Saturday, February 2, 2013
As politicians in Washington, D.C., begin outlining an immigration reform proposal, communities across Eastern Washington are considering how the plan will impact them.
“We desperately need immigration reform,” said Wendy Hernandez, an immigration lawyer in Walla Walla.
Hernandez said an immigration reform bill would drive economic activity by allowing immigrants to do things like buy houses and seek work without being afraid of deportation.
“The problem becomes the details,” she said.
A bipartisan group of senators has outlined a framework for immigration reform with four basic pillars: making a path to citizenship for undocumented immigrants, creating an employer verification system, reforms to legal immigration laws and providing a better way for workers to come to the U.S.
President Obama outlined a similar vision in a speech in Las Vegas last week.
Both plans require the U.S.-Mexico border to be secured before undocumented immigrants can earn legal status, a provision some say has not been clearly defined. Since 2006, the number of federal Border Patrol agents has doubled, and last year, the Obama administration spent more on border enforcement than on all other federal law enforcement agencies combined, according to a Migration Policy Institute study.
“As long as some person slips through, I guess we can say the borders are not secure,” said Hernandez, who expressed concern that pursuing security before legalization would leave many undocumented immigrants in limbo.
Greg Cunningham, the director of Catholic Charities Spokane, said he is concerned about the border security requirement as well. In addition, he said the proposal that undocumented immigrants “wait in line” behind applicants for legal immigration could delay processing for many.
For instance, to be granted a visa this week for having a close family member in the U.S., a Mexican citizen would have had to apply for the visa in 1992, Hernandez said.
“If they don’t clear visa backlogs and define what it means to secure the border, it could be years before they get their visas,” Cunningham said.
Hernandez agreed, and also noted many undocumented immigrants living in the U.S. have filed legal visa petitions. Processing the backlog in applications could serve to legalize many undocumented immigrants who are already in the country.
Any immigration reform measure will likely include provisions to legalize many of the estimated 11 million undocumented immigrants currently living in the U.S. While exact numbers are nearly impossible to come by, Walla Walla, like most cities in Eastern Washington, is home to a significant number of undocumented immigrants, many of whom work in agriculture.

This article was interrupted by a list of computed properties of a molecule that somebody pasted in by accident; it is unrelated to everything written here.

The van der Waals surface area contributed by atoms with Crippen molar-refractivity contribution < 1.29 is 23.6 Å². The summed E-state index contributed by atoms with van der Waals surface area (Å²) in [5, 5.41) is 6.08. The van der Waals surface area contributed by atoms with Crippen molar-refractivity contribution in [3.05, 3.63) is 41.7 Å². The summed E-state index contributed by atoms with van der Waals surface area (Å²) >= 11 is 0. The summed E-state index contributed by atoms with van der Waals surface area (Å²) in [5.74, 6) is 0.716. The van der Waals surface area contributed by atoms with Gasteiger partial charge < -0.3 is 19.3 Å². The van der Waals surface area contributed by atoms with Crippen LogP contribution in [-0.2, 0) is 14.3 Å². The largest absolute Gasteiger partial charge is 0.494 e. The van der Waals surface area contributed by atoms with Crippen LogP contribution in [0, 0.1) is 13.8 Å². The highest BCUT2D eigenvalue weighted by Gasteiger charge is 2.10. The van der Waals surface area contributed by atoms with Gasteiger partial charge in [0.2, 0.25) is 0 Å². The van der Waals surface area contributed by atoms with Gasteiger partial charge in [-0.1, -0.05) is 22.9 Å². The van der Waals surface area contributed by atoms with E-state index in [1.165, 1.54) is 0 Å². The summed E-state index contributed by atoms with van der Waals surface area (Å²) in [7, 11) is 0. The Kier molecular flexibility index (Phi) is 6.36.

“Agricultural workers represent a unique challenge to the immigration question,” said Roger Bairstow, a managing board member for Broetje Orchards in Prescott.
According to a 2008 study from the Pew Hispanic Research Center, about 25 percent of agricultural workers are undocumented immigrants. However, this figure does not include temporary workers, so the actual number is likely higher.
The bipartisan Senate plan would give agricultural workers, as well as immigrants who came to the U.S. as minors, a fast-track to permanent residency and eventual citizenship.
Bairstow said this provision reflected the important role agricultural workers play in the economy. He noted that, like many companies, Broetje Orchards has had trouble recruiting non-Latino and non-immigrant workers for agricultural jobs.
The requirements to earn permanent residency and citizenship would include learning English and paying a fine, as well as any back taxes owed.
Hernandez anticipated that back taxes would not be a large issue for many undocumented immigrants. She said almost all of the immigrants she’s worked with have paid taxes, whether they are in the U.S. legally or not.
Mariela Rosas, who coordinates educational programs at the Walla Walla Farm Labor Homes, said the undocumented immigrants she works with are excited for the opportunity to become legal residents. She also raised concerns about some of the proposed requirements.
In particular, she said many farm laborers she works with are barely literate in Spanish, and would struggle to learn English well enough to pass a citizenship test.
“I hope they make it a little bit easier and consider the age of some of these undocumented people,” she said, noting that it’s difficult for senior citizens to learn an entirely new language.
Still, Rosas emphasized that undocumented workers were thrilled that any kind of legislation was being considered.
“I hope this will be the big step for people to feel free in the land of the free,” she said.
Bairstow echoed her excitement, adding that it’s important to include undocumented immigrants in the policymaking process.
“Our biggest concern is that this is not just a conversation that happens in D.C. without involving Latinos, especially those who are undocumented,” he said. “It’s a wonderful thing that we’re seeing some momentum that I hope truly translates into action and results.”
Rachel Alexander can be reached at firstname.lastname@example.org or 526-8363.